Earlier in 2012, the Pew Internet research group conducted a study on search engine users and their perspectives on personal information collection. Entitled Search Engine Use 2012, the study comprised of several questions to determine how participants felt about search engines and other websites collecting personal information and using this data to influence their search results or advertising. The majority of respondents were not in favor of such practices.
According to the study, approximately two-thirds of search engine users disapprove of the collection of information on their searches for the purpose of personalizing their future search results. An equal proportion of all internet users disapprove of being tracked for the purpose of receiving targeted ads.
These findings are important, especially in the context of recent policy debates about privacy, collection of personal information online and the increased use of targeted search and targeted advertising among companies online.
In terms of limiting access to personal information online, 38 percent of internet users say they are aware of ways in which they can limit how much of their personal information is being collected by a website.
Other important findings
The study clearly shows that most search engine users do not want their personal information being collected for targeted searches or advertising purposes. Important findings are summarized below:
- 65 percent of respondents said it is a bad thing if a search engine collected information about their searches and then used it to rank their future search results, as this may limit the information they receive online and the search results they are able to view.
- 73 percent would not be okay with a search engine keeping track of searches and using that information to personalize their future search results, as they believed it to be an invasion of privacy.
- 68 percent were not okay with targeted advertising because they don’t like having their online behavior tracked and analyzed.
A positive side
According to past Pew Internet studies, search engine use is one of the most popular online activities. In January 2002, 52 percent of all Americans said they used search engines. By February 2012, this figure increased to 73 percent of all Americans. It’s clear that the frequency of search engine use has skyrocketed.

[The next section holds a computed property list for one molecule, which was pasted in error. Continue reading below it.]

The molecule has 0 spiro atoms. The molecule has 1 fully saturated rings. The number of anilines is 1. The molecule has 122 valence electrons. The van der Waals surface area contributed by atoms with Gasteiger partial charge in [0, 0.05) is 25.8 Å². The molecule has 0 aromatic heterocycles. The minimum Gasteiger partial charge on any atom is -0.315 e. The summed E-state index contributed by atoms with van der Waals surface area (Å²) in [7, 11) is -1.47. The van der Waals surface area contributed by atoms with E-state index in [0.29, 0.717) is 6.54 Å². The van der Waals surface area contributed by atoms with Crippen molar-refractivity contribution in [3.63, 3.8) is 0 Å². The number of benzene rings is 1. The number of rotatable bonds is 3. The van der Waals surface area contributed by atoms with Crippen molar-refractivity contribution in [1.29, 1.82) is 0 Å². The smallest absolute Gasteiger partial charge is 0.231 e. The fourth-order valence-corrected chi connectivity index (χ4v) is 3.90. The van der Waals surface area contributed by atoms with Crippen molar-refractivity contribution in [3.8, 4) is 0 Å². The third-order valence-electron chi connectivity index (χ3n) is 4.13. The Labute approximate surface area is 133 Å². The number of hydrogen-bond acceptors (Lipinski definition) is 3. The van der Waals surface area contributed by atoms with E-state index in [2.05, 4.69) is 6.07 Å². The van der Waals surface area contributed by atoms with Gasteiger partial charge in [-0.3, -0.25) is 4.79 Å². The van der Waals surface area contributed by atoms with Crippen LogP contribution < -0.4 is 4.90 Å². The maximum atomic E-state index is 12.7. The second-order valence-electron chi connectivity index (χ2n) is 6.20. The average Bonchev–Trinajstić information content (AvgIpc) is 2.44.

Most users report good outcomes and a high confidence in the capabilities of search engines. Here are some significant statistics:
- 91 percent of search engine users say they find the information they are seeking always, or most of the time.
- 73 percent of search engine users say most or all the information they find is accurate and trustworthy.
- 66 percent of search engine users say that search engines are a fair and unbiased source of information.
- 55 percent of search engine users say that in their experience, the quality of search results is improving over time. Just 4 percent say that it is getting worse.
One way in which internet users can improve privacy protections is by increasing awareness. For instance, Pew studies have found that most internet users are unaware of how to limit the information that is being collected about them by a website.
Only 38 percent of internet users say they are generally aware of ways they themselves can limit how much of their personal information is collected by a website. Within this group, one common strategy people use to limit personal data collection is to delete their web history: 81 percent of those why know ways to manage the capture of their data use this method. 75 percent of this group relies on the privacy settings of websites to control what’s being captured about them. 65 percent of this group change their browser settings to limit the information that is actually collected.
This article introduces the Pew Research Center’s study entitled Search Engine Use 2012, which includes information on search engine users and their perceptions on personal data collection, adjusted search results and targeted advertising.
CIPP Exam Preparation
In preparation for the Certified Information Privacy Professional/Information Technology (CIPP/IT) exam, a privacy professional should be comfortable with topics related to this post, including:
- Purposes and uses of PII (I.C.c.)
- Privacy expectations (II.A.)
- Personalization – end user benefits and privacy concerns (II.C.a.; II.C.b.)